From 2001 to 2007, the electorate for the Committee on Baseball Veterans was comprised of the living members of the Hall of Fame, living recipients of what was then called the J.G. Taylor Spink Award, living recipients of the Ford C. Frick Award and Veterans Committee members whose terms had not yet expired.

Since then, the electorate has been made of panels of Hall of Famers, executives, media members and historians, including more Latino perspectives on various committees.

“Certainly as the game continues to grow with more and more Latino players and therefore more and more Latino players on the ballot, having those who can help speak to their backgrounds on that committee is important,” said Hall of Fame president Josh Rawitch. “We would never want someone’s heritage to impact them getting in one way or another. Ultimately, we don’t want it to be because they came from another place that they got in either. It should just come down to the merit, but having various perspectives in the room is pretty important.”

The 2022 Golden Days Era Committee included four Latinos – Carew, Burgos, former Detroit Tigers vice president and GM Al Avila and legendary former Los Angeles Dodgers Spanish-language broadcaster Jaime Jarrín – among its 16 members.

Burgos said having those voices in the room “address(es) kind of the historical past but also the experiential dimension of Latinos and other groups who are part of baseball. We should understand where they’re coming from.”

Future Hall of Fame ballots include multiple Latino stars

The next committee that will consider former players – the Classic Baseball Era (prior to 1980) – is set to meet in December 2024 for inclusion in the Class of 2025.

BBWAA ballots for the Class of 2024 are due December 31. The candidates on that ballot include holdovers Carlos Beltrán, Alex Rodríguez, Manny Ramírez, Omar Vizquel, Bobby Abreu and Francisco Rodríguez, along with first-time candidates Beltré, José Bautista, Bartolo Colon, Adrián González, Victor Martínez and José Reyes.

With future BBWAA ballots set to include multiple Latino candidates, Latino representation should continue to grow. First-time candidate Félix Hernández will be on the 2025 ballot. The 2028 ballot will have first-time candidates Molina and Albert Pujols. And Miguel Cabrera, who retired at the end of the regular season, will be on the 2029 ballot.

“I’d hate to predict; that’s one of the things we try really hard not to do,” Rawitch said, “but I would certainly think that given the level of superstar Latino players we’re seeing in the game and have been seeing grow over the last couple of decades, I would imagine that you would see that reflected in those that get elected. Certainly, I think we want to be reflective of the game we represent.”

José de Jesus Ortiz, who has been a Hall of Fame voter since 2006, believes the percentage of Latinos in the Hall eventually “will be equal to their numbers in the game. …

“I can tell you over the next few years who’s coming up next: Miguel Cabrera, Hall of Famer; Albert Pujols, Hall of Famer. And we’re not even talking about there would be more Latinos in the Hall of Fame now had the steroid-era links not derailed a Cuban (Rafael Palmeiro), not derailed at least one Dominican (Ramírez).”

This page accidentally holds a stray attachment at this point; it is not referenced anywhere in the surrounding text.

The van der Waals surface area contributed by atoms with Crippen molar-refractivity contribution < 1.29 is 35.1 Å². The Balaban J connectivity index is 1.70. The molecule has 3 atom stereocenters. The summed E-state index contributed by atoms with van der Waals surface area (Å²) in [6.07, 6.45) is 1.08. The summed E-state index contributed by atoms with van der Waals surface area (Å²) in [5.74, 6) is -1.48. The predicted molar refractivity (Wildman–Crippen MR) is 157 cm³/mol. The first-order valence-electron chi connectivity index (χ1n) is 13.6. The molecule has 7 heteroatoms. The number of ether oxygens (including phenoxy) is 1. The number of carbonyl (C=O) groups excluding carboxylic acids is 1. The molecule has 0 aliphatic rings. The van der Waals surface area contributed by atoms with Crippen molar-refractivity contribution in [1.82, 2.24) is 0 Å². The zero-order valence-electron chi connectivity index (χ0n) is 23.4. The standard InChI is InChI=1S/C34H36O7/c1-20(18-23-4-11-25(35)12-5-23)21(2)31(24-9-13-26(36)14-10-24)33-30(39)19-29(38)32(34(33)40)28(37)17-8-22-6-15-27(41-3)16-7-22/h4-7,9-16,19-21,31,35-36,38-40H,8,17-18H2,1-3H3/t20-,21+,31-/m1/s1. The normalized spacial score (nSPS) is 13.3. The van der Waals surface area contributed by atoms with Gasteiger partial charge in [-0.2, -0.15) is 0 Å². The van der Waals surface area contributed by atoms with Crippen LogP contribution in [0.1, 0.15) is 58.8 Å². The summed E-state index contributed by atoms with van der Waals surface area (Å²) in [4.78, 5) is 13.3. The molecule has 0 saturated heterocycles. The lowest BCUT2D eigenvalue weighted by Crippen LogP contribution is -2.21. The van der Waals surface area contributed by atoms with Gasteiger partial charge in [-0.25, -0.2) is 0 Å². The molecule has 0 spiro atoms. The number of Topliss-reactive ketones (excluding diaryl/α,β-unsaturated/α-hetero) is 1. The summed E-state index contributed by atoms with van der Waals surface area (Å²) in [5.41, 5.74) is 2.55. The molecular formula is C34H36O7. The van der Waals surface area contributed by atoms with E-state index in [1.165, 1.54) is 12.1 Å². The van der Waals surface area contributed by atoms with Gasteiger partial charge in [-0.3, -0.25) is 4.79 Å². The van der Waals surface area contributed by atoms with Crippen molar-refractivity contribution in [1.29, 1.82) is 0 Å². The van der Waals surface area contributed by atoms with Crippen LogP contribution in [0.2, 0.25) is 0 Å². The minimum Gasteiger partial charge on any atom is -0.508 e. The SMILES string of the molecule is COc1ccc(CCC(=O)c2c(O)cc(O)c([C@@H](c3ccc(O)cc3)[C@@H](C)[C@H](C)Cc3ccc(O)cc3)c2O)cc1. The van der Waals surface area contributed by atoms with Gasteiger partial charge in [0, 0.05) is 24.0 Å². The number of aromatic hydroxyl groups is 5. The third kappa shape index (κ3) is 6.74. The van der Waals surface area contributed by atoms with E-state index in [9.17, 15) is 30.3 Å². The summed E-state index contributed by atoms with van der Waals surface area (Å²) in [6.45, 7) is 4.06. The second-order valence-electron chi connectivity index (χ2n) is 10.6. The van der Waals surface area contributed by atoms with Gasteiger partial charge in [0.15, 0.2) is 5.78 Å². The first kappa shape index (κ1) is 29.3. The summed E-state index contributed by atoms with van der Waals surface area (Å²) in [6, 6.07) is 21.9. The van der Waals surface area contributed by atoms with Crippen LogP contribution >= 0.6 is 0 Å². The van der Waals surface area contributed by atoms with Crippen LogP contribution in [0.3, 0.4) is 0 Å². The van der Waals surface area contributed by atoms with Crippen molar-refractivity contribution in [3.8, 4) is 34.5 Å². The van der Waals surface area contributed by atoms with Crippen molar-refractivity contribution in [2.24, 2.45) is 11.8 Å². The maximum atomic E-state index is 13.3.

PED links likely keep some top Latino players out of Hall of Fame

Multiple high-profile players with Hall of Fame credentials – Palmeiro, Ramírez, A-Rod, Sammy Sosa, among others – have been linked to PEDs through positive tests, the 2013 Biogenesis scandal, the 2007 Mitchell Report or news reports.

If past elections are any indication – Palmeiro never got more than 12.6% of the writers’ votes; A-Rod got 35.7% and Ramírez got 33.2% last year; and Sosa only received 18.5% on the 2022 ballot, his final time on the ballot – Latinos linked to PEDs won’t get much considerations from the writers in the future.

“The wrinkle in all of this is the lingering reality of a lot of the PED-era players who are not getting support and will not get support, but guys who are otherwise eminently eligible and likely to have been elected,” Burgos said. “We’re talking Palmeiro, Sosa, those guys who are going to have to buy a ticket to Cooperstown for a while, and I don’t know if they will ever garner the support to get in.”

Who are the Latino players in the Baseball Hall of Fame?




How they were elected


Roberto Clemente

Puerto Rico

BBWAA special election


Martín Dihigo


Negro Leagues Committee


Juan Marichal

Dominican Republic

BBWAA vote (third ballot)


Luis Aparicio


BBWAA vote (sixth ballot)


Rod Carew


BBWAA vote (first ballot)


Orlando Cepeda

Puerto Rico

Veterans Committee


Tony Pérez


BBWAA vote (ninth ballot)


José Méndez


Negro Leagues Committee


Cristóbal Torriente


Negro Leagues Committee


Alex Pompez

United States

Negro Leagues Committee


Roberto Alomar

Puerto Rico

BBWAA vote (second ballot)


Pedro Martínez

Dominican Republic

BBWAA vote (first ballot)


Iván Rodríguez

Puerto Rico

BBWAA vote (first ballot)


Vladimir Guerrero

Dominican Republic

BBWAA vote (second ballot)


Mariano Rivera


BBWAA vote (first ballot)*


Edgar Martínez

United States

BBWAA vote (10th ballot)


David Ortiz

Dominican Republic

BBWAA vote (first ballot)


Tony Oliva


Golden Days Era Committee


Orestes “Minnie” Miñoso


Golden Days Era Committee

This article originally appeared on USA TODAY: Baseball Hall of Fame Latino representation climbing, will keep rising

Source: Yahoo Sports


Twins one win away from taking first playoff series in 21 years


Chicago Bulls' Lonzo Ball: 'I definitely plan on playing again'

Check Also